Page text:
January 22 2022
Louise Welsh’s The Cutting Room, featuring thoroughly dissolute Glasgow auctioneer Rilke, was first published in 1999. It’s been re-published to coincide with the appearance of the second in the series, The Second Cut. At least we know the author has been gainfully employed in the intervening years – Linda Wilson is a fan of Welsh’s dystopian series. And Linda enjoyed both revisiting the old and then lapping up the new. She reports that Rilke has still got a wry attitude to life, a dry sense of humour and a knack for getting himself mixed up in things other people would sensibly walk away from.
Equally dark is Turf Wars by Olivier Norek, a former cop in the tough Seine-Saint-Denis district of Paris, which is where the book is based and where Capitaine Coste and his team come up against a new drug lord. Linda Wilson says it’s French noir at its darkest and it won’t suit everyone, so approach with caution, but she’s well and truly hooked. Chris Roberts describes Rider on the Rain by Sébastien Japrisot as unmistakably French, with the lead character being the chic woman familiar from cinema. He says the combination of noir and puzzling facts sustains interest. But if you fancy something a touch more bucolic, go for our old friend Bruno, Chief of Police and his patch in the heartland of France’s Dordogne region. Bruno’s Challenge & other Dordogne Tales features 14 short stories, and Linda says they’re mostly light and fun, but with the occasional darker gem that hints at the complexity and depth of one of the most beautiful regions of France. Georges Simenon is a big favourite among our reviewers, who have been working their way through the Penguin reissues. Chris Roberts says that The Little Man from Archangel, where a man finds himself suspected of murder by neighbours who he always regarded as friends, as usual demonstrates Simenon’s mastery of the human condition.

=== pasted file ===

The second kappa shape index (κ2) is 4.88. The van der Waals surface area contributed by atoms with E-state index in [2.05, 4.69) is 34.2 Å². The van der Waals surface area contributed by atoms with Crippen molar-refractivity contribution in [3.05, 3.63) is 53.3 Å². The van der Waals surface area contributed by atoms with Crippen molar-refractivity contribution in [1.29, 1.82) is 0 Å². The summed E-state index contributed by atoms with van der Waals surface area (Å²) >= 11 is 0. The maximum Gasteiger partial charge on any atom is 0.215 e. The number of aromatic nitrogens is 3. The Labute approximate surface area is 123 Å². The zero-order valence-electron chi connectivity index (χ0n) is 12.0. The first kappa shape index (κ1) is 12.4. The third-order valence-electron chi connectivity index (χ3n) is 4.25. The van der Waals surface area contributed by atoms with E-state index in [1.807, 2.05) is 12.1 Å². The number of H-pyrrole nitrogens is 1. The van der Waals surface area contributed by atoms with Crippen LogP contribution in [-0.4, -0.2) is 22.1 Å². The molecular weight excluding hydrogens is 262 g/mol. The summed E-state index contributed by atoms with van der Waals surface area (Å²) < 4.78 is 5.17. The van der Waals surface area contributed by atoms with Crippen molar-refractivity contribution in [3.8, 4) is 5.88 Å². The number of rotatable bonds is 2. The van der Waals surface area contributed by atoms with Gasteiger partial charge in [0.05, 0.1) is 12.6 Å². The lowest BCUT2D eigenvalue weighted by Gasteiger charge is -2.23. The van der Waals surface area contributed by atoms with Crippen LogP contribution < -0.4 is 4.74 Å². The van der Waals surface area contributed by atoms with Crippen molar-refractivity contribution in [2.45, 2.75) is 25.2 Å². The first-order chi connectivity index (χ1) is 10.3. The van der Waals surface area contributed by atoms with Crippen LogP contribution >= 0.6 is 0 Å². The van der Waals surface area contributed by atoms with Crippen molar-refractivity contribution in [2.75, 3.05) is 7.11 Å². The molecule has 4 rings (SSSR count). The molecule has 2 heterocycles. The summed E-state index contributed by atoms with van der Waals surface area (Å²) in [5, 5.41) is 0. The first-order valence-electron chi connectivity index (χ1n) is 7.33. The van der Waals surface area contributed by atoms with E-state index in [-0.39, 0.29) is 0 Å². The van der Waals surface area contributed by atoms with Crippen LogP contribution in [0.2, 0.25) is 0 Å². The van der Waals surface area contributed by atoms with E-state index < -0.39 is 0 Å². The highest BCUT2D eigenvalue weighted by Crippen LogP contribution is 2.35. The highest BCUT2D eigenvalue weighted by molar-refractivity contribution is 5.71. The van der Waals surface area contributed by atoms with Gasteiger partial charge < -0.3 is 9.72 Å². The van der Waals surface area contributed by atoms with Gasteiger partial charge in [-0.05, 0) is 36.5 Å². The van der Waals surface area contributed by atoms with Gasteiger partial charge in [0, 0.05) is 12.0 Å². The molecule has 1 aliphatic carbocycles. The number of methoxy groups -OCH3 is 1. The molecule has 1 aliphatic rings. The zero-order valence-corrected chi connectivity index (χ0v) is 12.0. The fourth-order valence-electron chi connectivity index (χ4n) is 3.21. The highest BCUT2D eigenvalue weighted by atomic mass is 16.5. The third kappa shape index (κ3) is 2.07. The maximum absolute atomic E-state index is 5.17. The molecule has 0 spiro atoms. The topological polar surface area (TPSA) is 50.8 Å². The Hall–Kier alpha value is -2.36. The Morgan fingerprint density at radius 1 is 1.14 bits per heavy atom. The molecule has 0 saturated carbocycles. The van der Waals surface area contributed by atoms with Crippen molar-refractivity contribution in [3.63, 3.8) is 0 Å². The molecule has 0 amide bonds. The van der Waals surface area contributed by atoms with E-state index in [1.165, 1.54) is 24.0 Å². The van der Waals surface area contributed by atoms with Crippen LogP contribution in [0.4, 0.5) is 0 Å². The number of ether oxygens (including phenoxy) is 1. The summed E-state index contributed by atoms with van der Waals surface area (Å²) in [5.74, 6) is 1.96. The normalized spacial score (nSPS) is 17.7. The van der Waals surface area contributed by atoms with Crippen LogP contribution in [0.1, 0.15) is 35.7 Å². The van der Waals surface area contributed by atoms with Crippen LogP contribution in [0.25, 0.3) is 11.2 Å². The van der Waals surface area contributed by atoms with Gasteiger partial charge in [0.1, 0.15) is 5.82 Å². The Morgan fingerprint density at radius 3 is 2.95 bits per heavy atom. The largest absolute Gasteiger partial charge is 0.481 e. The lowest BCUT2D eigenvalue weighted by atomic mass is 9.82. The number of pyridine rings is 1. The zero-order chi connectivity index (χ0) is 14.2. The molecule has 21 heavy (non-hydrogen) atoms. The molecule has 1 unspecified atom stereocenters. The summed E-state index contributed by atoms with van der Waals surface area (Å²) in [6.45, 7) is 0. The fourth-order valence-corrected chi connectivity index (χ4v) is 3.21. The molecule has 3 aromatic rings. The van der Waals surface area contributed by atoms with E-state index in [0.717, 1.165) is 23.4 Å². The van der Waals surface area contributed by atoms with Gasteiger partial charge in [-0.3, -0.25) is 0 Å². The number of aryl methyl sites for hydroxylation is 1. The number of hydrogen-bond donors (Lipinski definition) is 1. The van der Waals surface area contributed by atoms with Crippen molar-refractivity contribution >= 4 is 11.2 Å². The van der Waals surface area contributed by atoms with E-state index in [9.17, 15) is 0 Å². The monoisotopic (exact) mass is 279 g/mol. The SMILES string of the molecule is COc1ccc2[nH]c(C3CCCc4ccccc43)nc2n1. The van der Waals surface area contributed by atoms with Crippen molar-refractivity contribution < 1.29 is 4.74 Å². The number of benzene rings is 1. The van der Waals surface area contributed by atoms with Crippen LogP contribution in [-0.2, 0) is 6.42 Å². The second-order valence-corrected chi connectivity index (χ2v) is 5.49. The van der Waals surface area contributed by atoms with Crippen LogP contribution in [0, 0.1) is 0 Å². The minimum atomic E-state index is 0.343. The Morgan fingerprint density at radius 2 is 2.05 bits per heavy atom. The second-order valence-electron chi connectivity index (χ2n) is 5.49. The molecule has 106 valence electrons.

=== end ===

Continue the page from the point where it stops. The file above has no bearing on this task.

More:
Our reviewers’ whistle-stop tour of Europe then reaches Italy. Sylvia Maughan wasn’t overly impressed with The Favour by Laura Vaughan, where a student dies on a trip, saying that the setting felt wasted and the characters were uninspiring and unrelatable. Ewa Sherman and Kerry Hood both had better luck with this week’s Scandi releases. In Gustaf Skördeman’s Geiger, grandmother Agneta Broman answers a phone, hears only one word then shoots her husband and disappears, leaving the police at a loss. Ewa describes the book as a complex and well-crafted spy thriller, with plenty of fascinating details and realistic characters. Kerry says The Ice Coven by Max Seeck, where a man and woman go missing in Finland and drop Helsinki police into a world of pain and depravity, is a cracker of a read – and she was delighted that she didn’t see the reveal coming
Put your seat belts on, as it’s over to the US next for books from three of the genre’s big hitters. Chris Roberts ventures into the world of the late Robert B Parker, now with Mike Lupica at the helm of Fool’s Paradise. He says that there is something comforting about Parker’s world, if you disregard the somewhat spectacular death rate! The characters are familiar and the patter is generally entertaining and agreeable, although he’s not sure Stone’s relationship with Sonny Randall will last! Michael Connelly is back, with the latest Harry Bosch adventure. John Verpeleti says that The Dark Hours isn’t his best, but it’s nonsense-free and generally without silly heroics. The fact that there’s incremental progress with cases rather than a reliance on single late lightbulb moments to solve crimes appealed to John. Another Kind of Eden by James Lee Burke features a Korean War veteran looking for freedom and enlightenment in the American West in 1962. He falls in love with an art student, but things spin out of control when he meets a psychopath. Timothy Field wasn’t convinced by the magical realism.